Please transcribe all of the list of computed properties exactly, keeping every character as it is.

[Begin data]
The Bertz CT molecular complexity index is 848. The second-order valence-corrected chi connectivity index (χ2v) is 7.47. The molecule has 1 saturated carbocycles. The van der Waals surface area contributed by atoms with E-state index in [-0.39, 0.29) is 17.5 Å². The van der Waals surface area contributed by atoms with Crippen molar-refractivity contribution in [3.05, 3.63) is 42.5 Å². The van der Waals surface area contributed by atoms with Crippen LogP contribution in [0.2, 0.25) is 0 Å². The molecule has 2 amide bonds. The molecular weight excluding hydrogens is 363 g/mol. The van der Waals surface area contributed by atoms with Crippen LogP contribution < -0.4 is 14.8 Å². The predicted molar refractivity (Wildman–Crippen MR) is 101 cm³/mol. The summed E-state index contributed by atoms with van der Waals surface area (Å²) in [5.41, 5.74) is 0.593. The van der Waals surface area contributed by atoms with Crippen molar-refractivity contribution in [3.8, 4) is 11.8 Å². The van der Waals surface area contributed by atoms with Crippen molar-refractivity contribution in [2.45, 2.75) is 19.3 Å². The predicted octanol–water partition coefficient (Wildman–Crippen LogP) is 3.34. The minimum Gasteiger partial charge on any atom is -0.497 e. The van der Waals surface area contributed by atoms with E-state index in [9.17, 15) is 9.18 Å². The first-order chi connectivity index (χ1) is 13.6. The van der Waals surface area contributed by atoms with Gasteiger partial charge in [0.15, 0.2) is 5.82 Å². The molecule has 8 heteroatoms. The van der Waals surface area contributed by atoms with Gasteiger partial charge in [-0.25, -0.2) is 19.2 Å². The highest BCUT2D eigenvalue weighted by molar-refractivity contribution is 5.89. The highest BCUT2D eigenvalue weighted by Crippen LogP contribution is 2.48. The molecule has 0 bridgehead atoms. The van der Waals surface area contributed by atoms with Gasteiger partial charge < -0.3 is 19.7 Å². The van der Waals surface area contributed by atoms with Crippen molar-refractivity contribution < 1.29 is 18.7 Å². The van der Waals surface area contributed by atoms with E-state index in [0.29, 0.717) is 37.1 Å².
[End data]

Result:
The Bertz CT molecular complexity index is 848. The second-order valence-corrected chi connectivity index (χ2v) is 7.47. The molecule has 1 saturated carbocycles. The van der Waals surface area contributed by atoms with E-state index in [-0.39, 0.29) is 17.5 Å². The van der Waals surface area contributed by atoms with Crippen molar-refractivity contribution in [3.05, 3.63) is 42.5 Å². The van der Waals surface area contributed by atoms with Crippen LogP contribution in [0.2, 0.25) is 0 Å². The molecule has 2 amide bonds. The molecular weight excluding hydrogens is 363 g/mol. The van der Waals surface area contributed by atoms with Crippen LogP contribution < -0.4 is 14.8 Å². The predicted molar refractivity (Wildman–Crippen MR) is 101 cm³/mol. The summed E-state index contributed by atoms with van der Waals surface area (Å²) in [5.41, 5.74) is 0.593. The van der Waals surface area contributed by atoms with Crippen molar-refractivity contribution in [3.8, 4) is 11.8 Å². The van der Waals surface area contributed by atoms with Crippen molar-refractivity contribution in [2.45, 2.75) is 19.3 Å². The predicted octanol–water partition coefficient (Wildman–Crippen LogP) is 3.34. The minimum Gasteiger partial charge on any atom is -0.497 e. The van der Waals surface area contributed by atoms with E-state index in [9.17, 15) is 9.18 Å². The first-order chi connectivity index (χ1) is 13.6. The van der Waals surface area contributed by atoms with Gasteiger partial charge in [0.15, 0.2) is 5.82 Å². The molecule has 8 heteroatoms. The van der Waals surface area contributed by atoms with Gasteiger partial charge in [-0.25, -0.2) is 19.2 Å². The highest BCUT2D eigenvalue weighted by molar-refractivity contribution is 5.89. The highest BCUT2D eigenvalue weighted by Crippen LogP contribution is 2.48. The molecule has 0 bridgehead atoms. The van der Waals surface area contributed by atoms with Gasteiger partial charge < -0.3 is 19.7 Å². The van der Waals surface area contributed by atoms with Crippen molar-refractivity contribution < 1.29 is 18.7 Å². The van der Waals surface area contributed by atoms with E-state index in [0.29, 0.717) is 37.1 Å².